Mental Health Monday: Old Age is Not For Sissies

Of course it was Bette Davis, not me, who came up with that saying, but I can testify to it, having spent the past week in a hospital room with my (almost) 85-year-old mother, who is the advanced stages of Alzheimer’s disease. Mom has been in the hospital for 10 days (had a fall, got a urinary tract infection, ecoli, and pneumonia) and last week I thought she was not long for this life. But then she perked up a bit on Wednesday, so I agreed to a PEG (stomach feeding tube) on Friday, and she’s been more subdued (maybe from the anesthesia) since then.

So, I asked about Hospice, and Mom’s wonderful doctor agreed that Mom would maybe get better care there than in the nursing home, if she’s confined to bed. So, a Hospice nurse came to evaluate her today and said she doesn’t qualify… it’s not clear that she has 6 months or less to live. So, unless the doctor can get that evaluation changed (and Hospice is returning tomorrow) I’m trying to feel better about her being back in the nursing home. (And second-guessing my decision about the PEG tube… although at some level I still think it was the right thing to do. None of this is black and white.)

It’s not that Lakeland hasn’t given her good care these past 4 years—they have. But I think the ambulatory residents get more attention than the ones who are bed-ridden. So I’m a bit worried about her returning there.

God keep sending “angels” to help me, though. Not only the physician, Teri Oaks Dyess, who worked for me, and Mom and Dad, back at Phidippides Sports in the ‘80s (she taught aerobics with me!) but also a wonderful speech pathologist, Merlene, who just fed Mom some ice cream… her first real food in over 10 days. Merlene says that if the physical therapists at Lakeland get Mom up in her wheelchair every day and if the speech pathologist there works with her on her swallowing and gives her some “comfort snacks” like pudding or ice cream, she may perk up even more and have some quality of life for awhile. (Her main nutrition will probably always come from the PEG tube feedings now.) Because she’s been in the bed (and so sick) for 10 days, she won’t even hold a spoon to feed herself right now. But those skills could come back.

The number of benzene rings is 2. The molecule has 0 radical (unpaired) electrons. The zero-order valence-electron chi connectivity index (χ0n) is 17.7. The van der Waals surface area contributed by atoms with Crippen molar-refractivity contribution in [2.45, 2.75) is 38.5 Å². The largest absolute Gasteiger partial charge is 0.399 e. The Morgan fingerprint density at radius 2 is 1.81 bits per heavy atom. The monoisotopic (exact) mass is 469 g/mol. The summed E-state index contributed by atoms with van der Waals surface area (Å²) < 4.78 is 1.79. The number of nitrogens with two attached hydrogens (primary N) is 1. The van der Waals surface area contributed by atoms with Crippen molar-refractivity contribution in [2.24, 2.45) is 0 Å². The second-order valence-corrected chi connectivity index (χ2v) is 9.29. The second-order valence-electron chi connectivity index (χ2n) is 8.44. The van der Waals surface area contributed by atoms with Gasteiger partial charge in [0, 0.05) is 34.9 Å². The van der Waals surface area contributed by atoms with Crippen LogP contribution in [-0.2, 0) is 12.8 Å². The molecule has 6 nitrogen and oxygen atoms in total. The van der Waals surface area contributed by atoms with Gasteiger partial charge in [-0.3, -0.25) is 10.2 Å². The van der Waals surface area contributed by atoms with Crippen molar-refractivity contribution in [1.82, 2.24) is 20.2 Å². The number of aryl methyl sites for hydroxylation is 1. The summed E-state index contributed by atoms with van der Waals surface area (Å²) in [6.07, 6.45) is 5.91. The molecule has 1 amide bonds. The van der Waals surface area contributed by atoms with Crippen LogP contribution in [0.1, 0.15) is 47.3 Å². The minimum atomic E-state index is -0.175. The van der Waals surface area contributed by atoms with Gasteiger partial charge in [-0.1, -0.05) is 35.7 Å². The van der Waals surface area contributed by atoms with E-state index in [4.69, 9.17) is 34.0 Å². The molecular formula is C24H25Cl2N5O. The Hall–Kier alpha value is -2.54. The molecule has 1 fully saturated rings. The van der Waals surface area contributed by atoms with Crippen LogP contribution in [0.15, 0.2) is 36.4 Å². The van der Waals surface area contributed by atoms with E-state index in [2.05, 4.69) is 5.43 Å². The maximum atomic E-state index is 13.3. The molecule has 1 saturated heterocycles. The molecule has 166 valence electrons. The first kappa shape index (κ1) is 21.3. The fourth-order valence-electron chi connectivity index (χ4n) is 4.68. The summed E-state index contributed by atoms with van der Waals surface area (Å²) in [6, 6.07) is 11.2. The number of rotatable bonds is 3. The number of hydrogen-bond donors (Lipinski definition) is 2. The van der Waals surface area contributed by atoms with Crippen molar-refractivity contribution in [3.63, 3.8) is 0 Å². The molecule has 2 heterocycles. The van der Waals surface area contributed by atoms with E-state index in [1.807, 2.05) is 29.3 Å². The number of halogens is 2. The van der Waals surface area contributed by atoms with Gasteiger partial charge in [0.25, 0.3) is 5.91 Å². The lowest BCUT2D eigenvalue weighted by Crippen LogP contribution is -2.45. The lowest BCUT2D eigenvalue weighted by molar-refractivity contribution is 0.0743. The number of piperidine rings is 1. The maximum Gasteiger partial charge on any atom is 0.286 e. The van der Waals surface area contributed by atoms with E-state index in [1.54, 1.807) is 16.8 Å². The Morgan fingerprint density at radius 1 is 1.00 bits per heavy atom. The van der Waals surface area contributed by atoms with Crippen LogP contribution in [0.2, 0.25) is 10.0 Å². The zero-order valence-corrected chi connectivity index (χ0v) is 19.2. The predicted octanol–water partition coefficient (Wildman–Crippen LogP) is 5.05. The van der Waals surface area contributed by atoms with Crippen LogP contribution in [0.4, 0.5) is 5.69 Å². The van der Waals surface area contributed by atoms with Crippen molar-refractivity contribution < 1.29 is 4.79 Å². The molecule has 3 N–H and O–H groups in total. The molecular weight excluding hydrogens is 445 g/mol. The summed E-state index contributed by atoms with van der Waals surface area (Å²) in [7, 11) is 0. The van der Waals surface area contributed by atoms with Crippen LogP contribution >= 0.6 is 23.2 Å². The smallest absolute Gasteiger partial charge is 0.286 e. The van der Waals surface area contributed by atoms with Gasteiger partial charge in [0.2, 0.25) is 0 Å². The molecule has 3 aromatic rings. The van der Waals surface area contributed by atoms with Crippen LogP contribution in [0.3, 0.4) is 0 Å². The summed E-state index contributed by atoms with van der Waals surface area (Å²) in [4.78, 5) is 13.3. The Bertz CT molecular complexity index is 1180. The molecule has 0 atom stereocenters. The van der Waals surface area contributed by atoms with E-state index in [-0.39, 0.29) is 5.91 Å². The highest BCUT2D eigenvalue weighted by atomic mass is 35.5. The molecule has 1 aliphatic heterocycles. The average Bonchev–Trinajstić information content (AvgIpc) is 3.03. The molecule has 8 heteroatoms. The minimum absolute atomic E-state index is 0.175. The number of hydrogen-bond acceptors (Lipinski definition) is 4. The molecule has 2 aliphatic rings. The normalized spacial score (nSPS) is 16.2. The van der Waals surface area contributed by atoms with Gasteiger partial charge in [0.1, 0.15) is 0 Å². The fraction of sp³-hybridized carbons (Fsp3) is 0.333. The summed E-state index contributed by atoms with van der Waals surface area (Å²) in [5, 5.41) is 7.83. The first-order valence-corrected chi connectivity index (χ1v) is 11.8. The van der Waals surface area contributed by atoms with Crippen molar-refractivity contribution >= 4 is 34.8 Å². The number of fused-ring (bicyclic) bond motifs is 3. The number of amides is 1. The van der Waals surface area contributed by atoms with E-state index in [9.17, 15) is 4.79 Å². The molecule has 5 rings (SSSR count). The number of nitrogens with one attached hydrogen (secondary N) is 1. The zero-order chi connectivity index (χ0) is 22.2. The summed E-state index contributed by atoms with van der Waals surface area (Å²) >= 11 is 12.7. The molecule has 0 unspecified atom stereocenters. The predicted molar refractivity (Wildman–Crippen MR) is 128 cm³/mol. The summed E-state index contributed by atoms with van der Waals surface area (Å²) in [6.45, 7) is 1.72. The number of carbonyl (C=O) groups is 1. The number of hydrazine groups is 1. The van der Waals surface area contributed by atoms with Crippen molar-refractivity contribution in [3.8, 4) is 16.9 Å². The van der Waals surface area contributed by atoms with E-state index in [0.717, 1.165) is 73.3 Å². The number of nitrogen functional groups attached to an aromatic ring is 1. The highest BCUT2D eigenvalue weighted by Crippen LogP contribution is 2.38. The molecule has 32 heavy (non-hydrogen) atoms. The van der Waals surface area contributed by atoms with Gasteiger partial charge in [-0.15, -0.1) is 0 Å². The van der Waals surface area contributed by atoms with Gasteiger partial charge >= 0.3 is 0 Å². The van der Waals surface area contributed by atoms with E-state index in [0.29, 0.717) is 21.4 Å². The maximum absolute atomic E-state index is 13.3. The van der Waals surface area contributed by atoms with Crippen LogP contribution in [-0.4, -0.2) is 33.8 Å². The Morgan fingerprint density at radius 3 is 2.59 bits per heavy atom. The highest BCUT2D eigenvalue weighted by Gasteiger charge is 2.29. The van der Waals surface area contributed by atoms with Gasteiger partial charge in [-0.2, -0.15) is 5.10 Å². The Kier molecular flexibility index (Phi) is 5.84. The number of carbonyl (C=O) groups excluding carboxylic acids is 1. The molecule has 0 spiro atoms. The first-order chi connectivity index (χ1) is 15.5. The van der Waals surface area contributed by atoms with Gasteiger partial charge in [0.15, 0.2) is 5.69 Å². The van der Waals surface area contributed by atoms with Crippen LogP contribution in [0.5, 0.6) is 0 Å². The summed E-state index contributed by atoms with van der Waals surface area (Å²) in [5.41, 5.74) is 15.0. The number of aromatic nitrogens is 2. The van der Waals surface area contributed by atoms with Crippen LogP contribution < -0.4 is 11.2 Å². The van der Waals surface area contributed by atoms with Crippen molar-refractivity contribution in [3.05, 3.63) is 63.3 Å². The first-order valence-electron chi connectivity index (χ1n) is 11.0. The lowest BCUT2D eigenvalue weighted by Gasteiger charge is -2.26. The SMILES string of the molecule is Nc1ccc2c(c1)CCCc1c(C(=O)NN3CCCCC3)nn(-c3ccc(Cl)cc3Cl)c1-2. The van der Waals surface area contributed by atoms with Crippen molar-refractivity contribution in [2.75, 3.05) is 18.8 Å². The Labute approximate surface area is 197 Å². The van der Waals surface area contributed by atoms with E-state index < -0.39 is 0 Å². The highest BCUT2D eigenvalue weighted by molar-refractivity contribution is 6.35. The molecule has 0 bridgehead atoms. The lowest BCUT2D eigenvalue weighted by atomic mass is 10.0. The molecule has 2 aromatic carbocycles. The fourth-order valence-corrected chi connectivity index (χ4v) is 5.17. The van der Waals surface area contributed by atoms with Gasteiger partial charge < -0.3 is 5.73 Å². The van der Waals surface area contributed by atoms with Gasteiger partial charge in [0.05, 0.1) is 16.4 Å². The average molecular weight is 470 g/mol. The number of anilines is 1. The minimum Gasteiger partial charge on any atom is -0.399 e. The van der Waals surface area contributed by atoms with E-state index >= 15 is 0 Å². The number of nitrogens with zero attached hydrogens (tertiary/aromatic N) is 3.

When she’s awake, she says things like “Let’s go!” and “Is it time to go?” And when we move her to change her or bathe her, she cries out, “Stop that!” or “Please don’t do that!” I think her back is still hurting from a fall about a month ago. But she forgets our offenses pretty quickly and every now and then we see a smile. But most of the time her eyes are kind of glazed, and she doesn’t follow me with them when I move from right in front of her. So… it’s hard to tell what’s best for her. Teri (Dr. Dyess) will come back by later today, and the Hospice nurse will return for another evaluation tomorrow. Meanwhile, I’m just trying to engage her and comfort her. And to be peaceful about whatever final decision comes from the Hospice gatekeeper. Because, it’s really out of my control.

In my post last Friday I said that I need a hero. That night on the phone, my sweet husband said he was my hero, and he really is. His informed wisdom—as both a physician and a priest—is helping me through this. But I just don’t want it to be so damn hard.

Of course I picture myself in Mom’s situation down the road and I wonder what I would want. While it’s easy for me to say I wouldn’t want a feeding tube, I hear that without it, Mom might suffer a painful death from malnutrition and dehydration or have to be on IVs for a long time, which can cause problems. And her chances of being bed-ridden and her skin breaking down and her losing all functioning are stronger without the nutrition she’s receiving through the tube now. So maybe this was the most compassionate decision. And maybe I would also want that.

You know, once her journey is over, maybe I’ll try to write down some instructions for my children about my end-of-life choices. But at the end of the day, they still might have some tough decisions to make. It’s just not easy.

I’m reminded of how much Anne Lamott’s book, Help, Thanks, Wow (which I recently read) blessed me, and I hear her voice whenever Mom cries out, “Help me!” I’ve thought she was crying out to me, or the aids or the nurses, but now I’m wondering if she might not be crying out to God. If so, I really hope He hears her and answers her with comfort. Soon.

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